In New Zealand the Monetary Policy Committee increased the Official Cash Rate (OCR) to 2.0 percent. The Committee agreed it remains appropriate to continue to tighten monetary conditions at pace to maintain price stability and support maximum sustainable employment. The Committee is resolute in its commitment to ensure consumer price inflation returns to within the 1 to 3 percent target range.

Consistent with the economic outlook and risks ahead, monetary conditions need to act as a constraint on demand until there is a better match with New Zealand’s productive capacity. A larger and earlier increase in the OCR reduces the risk of inflation becoming persistent, while also providing more policy flexibility ahead in light of the highly uncertain global economic environment.

On balance, a broad range of indicators highlight that productive capacity constraints and ongoing inflation pressures remain prevalent. Employment remains above its maximum sustainable level, with labour shortages now the major constraint on production. The Reserve Bank’s core inflation measures are above 3 percent.

In the EU inflation increased to 7.5% in March, from 5.9% in February. Energy prices were driven higher after the outbreak of the war and now stand 45% above their level one year ago. They continue to be the main reason for the high rate of inflation. Market-based indicators suggest that energy prices will stay high in the near term but will then moderate to some extent. Food prices have also increased sharply. This is due to elevated transportation and production costs, notably the higher price of fertilisers, which are in part related to the war in Ukraine.

The labour market continues to improve, with unemployment having fallen to a historical low of 6.8% in February. Job postings across many sectors still signal robust demand for labour, yet wage growth remains muted overall. Over time the return of the economy to full capacity should support faster growth in wages. While various measures of longer-term inflation expectations derived from financial markets and from expert surveys largely stand at around 2%, initial signs of above-target revisions in those measures warrant close monitoring.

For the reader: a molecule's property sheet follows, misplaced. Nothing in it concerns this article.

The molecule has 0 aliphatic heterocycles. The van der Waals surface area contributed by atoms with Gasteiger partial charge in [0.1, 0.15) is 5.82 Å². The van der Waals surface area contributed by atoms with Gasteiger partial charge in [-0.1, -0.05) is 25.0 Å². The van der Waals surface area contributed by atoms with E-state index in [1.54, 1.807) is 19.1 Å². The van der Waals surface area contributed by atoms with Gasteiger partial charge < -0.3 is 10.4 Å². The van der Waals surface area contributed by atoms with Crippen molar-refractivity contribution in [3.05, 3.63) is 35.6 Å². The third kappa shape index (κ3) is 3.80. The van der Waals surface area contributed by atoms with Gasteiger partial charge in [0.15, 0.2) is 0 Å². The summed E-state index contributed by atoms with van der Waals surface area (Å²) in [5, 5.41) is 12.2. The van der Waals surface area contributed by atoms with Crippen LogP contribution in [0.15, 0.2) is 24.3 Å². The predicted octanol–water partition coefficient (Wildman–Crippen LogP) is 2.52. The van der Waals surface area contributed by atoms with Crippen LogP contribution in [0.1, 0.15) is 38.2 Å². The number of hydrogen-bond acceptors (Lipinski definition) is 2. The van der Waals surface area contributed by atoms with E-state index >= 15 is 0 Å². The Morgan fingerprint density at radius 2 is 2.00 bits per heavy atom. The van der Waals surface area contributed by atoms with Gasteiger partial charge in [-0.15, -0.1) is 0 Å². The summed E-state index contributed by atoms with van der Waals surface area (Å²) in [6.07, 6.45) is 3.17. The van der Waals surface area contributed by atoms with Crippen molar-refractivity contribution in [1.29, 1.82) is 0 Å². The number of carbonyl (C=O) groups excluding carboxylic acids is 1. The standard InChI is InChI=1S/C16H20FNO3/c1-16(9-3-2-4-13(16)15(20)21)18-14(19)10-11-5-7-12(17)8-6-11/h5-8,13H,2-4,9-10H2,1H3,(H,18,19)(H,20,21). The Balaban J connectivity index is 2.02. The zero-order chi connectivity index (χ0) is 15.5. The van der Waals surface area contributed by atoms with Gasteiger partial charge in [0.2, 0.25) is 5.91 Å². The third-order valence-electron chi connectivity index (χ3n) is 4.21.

The US Bearau of Economic Analysis states that Real gross domestic product (GDP) decreased at an annual rate of 1.5 percent in the first quarter of 2022. In the fourth quarter, real GDP increased 6.9 percent.

The GDP estimate released today is based on more complete source data than were available for the “advance” estimate issued last month. In the advance estimate, the decrease in real GDP was 1.4 percent. The update primarily reflects downward revisions to private inventory investment and residential investment that were partly offset by an upward revision to consumer spending (refer to “Updates to GDP”).

The decrease in real GDP reflected decreases in private inventory investment, exports, federal government spending, and state and local government spending, while imports, which are a subtraction in the calculation of GDP, increased. Personal consumption expenditures (PCE), nonresidential fixed investment, and residential fixed investment increased

The decrease in first-quarter real GDP was revised down 0.1 percentage point from the “advance” estimate, primarily reflecting downward revisions to private inventory investment and residential fixed investment that were mostly offset by upward revisions to consumer spending and exports. Imports were revised up.